Research Interests: fiscal federalism and intergovernmental relations, political economy of economic policy, privatization, urban and regional economic development
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PhD, University of California, Berkeley, 1965; MA, University of California, Berkeley, 1963; BBA, City College/CUNY, 1959
Wharton: 1983-present (Chairperson, Public Policy and Management Department, 1992-97). University of Pennsylvania: 1970-present. Previous appointments: Yale University; Southern Connecticut State College; The New School for Social Research. Visiting appointments: Visiting Fellow, Economic Studies, The Brookings Institution, 2003-04, 1997-99, 1991-92; Visiting Fellow, European Institute for Public Administration, Maastricht, The Netherlands. Summer, 1992; Visiting Fellow, The Hebrew University, Jerusalem Institute for Israel Studies, Summer 1991, ‘93, ’96, ’97; Visiting Fellow, Harry S. Truman Research Institute for Peace Studies, The Hebrew University, Jerusalem, Summer 1989; Visiting Fellow, Institute of Urban and Regional Development. The Hebrew University. Summer 1983; Senior Resident in Public Finance, U.S. Advisory Commission on Intergovernmental Relations, 1977-79; Visiting Research Associate, Institute of Urban and Regional Development, University of California, Berkeley, April-August, 1975; Research Consultant, Urban Studies Project, City Council, Nairobi, Kenya, June-August, 1971.
Organizer and Coeditor, Brookings Conference and Papers on Urban Affairs (with Gary burtless), 2005-2009; Editorial Board, Journal of Policy Analysis and Management, 1999-2004; Editorial Board, Journal of Comparative Policy Analysis, 2002-present; Senior consultant, The Center for Social Policy Studies in Israel, 1996-present; Non-resident Sr. Fellow, Economics Division, The Brookings Institution, 1999-present.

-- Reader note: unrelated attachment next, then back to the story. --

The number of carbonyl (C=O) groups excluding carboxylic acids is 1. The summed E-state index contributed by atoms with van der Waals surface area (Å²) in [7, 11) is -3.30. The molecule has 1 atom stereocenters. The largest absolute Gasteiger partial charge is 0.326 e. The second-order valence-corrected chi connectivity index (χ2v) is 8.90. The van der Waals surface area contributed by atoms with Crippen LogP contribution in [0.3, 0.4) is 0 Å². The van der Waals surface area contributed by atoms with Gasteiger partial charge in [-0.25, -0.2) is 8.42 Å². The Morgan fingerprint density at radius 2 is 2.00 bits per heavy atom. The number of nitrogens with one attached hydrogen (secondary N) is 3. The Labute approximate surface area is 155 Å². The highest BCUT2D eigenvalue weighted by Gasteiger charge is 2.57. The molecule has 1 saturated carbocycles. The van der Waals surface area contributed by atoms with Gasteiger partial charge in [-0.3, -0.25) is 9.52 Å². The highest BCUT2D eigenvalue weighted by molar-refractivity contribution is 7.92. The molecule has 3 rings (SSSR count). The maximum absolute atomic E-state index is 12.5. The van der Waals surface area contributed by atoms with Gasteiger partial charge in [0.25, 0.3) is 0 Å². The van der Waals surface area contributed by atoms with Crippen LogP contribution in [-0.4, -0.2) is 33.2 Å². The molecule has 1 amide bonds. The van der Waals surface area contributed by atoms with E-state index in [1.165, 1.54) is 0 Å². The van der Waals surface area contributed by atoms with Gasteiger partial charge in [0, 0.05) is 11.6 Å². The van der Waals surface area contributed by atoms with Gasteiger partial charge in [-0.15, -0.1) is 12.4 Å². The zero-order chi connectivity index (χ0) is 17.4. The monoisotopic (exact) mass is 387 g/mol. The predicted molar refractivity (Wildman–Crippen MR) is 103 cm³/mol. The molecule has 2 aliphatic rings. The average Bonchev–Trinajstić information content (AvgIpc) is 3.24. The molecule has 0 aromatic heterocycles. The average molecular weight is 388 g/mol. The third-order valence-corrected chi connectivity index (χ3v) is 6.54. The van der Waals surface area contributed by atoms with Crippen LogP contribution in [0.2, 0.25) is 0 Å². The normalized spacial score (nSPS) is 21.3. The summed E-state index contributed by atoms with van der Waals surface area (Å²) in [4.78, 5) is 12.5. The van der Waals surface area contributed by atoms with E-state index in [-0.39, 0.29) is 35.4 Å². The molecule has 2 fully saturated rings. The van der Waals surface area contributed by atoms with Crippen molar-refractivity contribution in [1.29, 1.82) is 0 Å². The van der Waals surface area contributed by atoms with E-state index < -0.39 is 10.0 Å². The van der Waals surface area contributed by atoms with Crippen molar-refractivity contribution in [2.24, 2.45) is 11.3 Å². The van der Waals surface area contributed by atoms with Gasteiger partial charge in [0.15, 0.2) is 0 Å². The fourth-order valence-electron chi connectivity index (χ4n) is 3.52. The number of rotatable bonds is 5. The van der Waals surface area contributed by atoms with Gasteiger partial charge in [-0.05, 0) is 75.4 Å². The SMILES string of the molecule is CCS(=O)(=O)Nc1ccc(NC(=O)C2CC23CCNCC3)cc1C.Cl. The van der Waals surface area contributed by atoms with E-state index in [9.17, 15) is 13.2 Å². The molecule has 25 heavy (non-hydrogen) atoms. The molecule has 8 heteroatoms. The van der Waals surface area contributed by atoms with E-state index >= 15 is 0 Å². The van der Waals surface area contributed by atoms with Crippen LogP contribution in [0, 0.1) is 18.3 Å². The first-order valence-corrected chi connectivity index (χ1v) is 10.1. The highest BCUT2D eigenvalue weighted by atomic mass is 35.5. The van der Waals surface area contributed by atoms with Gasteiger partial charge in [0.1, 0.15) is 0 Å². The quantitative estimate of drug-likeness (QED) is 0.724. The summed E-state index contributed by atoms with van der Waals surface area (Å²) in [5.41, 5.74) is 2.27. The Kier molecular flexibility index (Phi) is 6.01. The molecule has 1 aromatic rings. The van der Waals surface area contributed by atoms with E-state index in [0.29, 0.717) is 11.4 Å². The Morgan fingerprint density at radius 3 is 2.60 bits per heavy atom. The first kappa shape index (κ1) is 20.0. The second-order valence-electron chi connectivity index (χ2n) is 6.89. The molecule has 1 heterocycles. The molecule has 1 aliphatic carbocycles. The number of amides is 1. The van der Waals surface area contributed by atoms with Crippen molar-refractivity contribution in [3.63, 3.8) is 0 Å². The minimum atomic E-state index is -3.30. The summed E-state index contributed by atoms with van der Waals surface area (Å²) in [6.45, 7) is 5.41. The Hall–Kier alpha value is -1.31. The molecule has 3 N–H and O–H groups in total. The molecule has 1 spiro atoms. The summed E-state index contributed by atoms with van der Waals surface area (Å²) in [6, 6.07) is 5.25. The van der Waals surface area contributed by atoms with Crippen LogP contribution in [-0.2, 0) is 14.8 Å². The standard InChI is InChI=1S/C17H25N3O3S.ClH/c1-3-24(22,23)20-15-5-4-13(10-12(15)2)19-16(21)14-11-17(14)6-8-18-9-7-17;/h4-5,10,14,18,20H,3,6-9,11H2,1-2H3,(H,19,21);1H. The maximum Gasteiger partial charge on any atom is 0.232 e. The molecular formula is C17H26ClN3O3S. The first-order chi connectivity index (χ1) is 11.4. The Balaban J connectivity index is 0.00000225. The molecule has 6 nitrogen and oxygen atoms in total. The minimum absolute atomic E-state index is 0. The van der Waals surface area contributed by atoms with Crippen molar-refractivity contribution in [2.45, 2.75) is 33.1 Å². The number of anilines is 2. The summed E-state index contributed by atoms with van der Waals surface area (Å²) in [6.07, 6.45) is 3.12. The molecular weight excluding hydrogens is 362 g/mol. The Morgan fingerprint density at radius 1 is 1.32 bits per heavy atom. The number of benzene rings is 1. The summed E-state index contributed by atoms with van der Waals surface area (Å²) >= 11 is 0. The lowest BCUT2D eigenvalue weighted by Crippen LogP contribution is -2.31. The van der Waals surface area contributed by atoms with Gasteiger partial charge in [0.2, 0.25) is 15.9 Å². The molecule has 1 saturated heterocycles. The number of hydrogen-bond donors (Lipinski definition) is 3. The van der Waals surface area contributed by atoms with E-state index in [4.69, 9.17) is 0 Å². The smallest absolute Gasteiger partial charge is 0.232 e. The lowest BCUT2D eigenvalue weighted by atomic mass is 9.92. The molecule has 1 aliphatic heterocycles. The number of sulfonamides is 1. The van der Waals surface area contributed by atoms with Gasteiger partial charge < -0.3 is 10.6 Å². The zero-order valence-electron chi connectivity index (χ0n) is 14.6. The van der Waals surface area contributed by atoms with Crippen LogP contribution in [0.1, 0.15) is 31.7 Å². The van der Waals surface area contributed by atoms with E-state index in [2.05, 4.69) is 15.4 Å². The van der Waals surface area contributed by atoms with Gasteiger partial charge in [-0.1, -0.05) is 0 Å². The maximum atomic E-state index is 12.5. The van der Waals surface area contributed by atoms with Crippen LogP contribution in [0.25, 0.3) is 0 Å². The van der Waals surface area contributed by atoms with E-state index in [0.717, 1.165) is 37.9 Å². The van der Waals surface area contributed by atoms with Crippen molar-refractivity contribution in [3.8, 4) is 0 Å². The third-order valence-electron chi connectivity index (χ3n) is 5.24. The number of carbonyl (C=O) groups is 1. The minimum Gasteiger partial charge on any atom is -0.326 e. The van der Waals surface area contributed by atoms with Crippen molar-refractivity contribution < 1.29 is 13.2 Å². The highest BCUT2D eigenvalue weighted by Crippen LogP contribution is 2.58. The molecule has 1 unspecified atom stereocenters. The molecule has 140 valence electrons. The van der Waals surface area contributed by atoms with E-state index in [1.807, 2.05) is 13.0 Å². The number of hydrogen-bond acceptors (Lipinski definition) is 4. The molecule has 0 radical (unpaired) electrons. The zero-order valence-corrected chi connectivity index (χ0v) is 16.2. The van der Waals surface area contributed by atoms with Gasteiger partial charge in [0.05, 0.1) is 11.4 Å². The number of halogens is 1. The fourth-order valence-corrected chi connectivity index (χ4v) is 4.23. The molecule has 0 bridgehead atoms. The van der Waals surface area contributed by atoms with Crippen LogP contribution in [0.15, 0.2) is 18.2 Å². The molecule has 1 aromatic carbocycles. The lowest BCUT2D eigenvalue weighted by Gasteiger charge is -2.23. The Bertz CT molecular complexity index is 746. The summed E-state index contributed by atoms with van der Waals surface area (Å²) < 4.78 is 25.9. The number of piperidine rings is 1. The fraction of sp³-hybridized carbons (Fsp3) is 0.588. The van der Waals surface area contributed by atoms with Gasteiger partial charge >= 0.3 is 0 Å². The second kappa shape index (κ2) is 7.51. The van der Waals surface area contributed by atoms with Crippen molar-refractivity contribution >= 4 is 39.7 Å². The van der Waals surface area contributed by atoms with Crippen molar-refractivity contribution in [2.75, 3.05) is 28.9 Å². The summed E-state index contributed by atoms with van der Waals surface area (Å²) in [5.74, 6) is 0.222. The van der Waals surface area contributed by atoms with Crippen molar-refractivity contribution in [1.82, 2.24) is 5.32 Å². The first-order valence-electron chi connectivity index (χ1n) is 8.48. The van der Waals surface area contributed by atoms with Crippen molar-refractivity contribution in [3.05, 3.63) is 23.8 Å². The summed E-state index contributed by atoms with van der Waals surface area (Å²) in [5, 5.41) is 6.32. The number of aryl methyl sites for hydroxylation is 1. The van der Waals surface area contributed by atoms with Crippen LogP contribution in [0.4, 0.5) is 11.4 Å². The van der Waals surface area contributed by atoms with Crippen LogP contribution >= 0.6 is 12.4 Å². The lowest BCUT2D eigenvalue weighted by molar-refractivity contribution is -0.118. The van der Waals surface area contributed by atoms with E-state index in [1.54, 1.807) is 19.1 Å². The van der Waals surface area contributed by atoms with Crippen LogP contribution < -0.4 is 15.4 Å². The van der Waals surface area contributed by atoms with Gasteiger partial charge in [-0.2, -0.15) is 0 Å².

This course explores the economics and politics of public policy to provide an analytic framework for considering why, how, and with what success/failure government intervenes in a variety of policy areas. Particular attention will be paid to important policy issues relating to taxation, social security, low-income assistance, health insurance, education (both K-12 and higher ed), the environment, and government deficits. The costs and benefits of alternative policies will be explored along with the distribution of responsibilities between the federal, state and local governments. While the course will focus primarily on U.S. policies, the topics covered (e.g. tax reform, deficits versus austerity, etc.) are currently at the center of the policy debate in many other industrialized countries as well.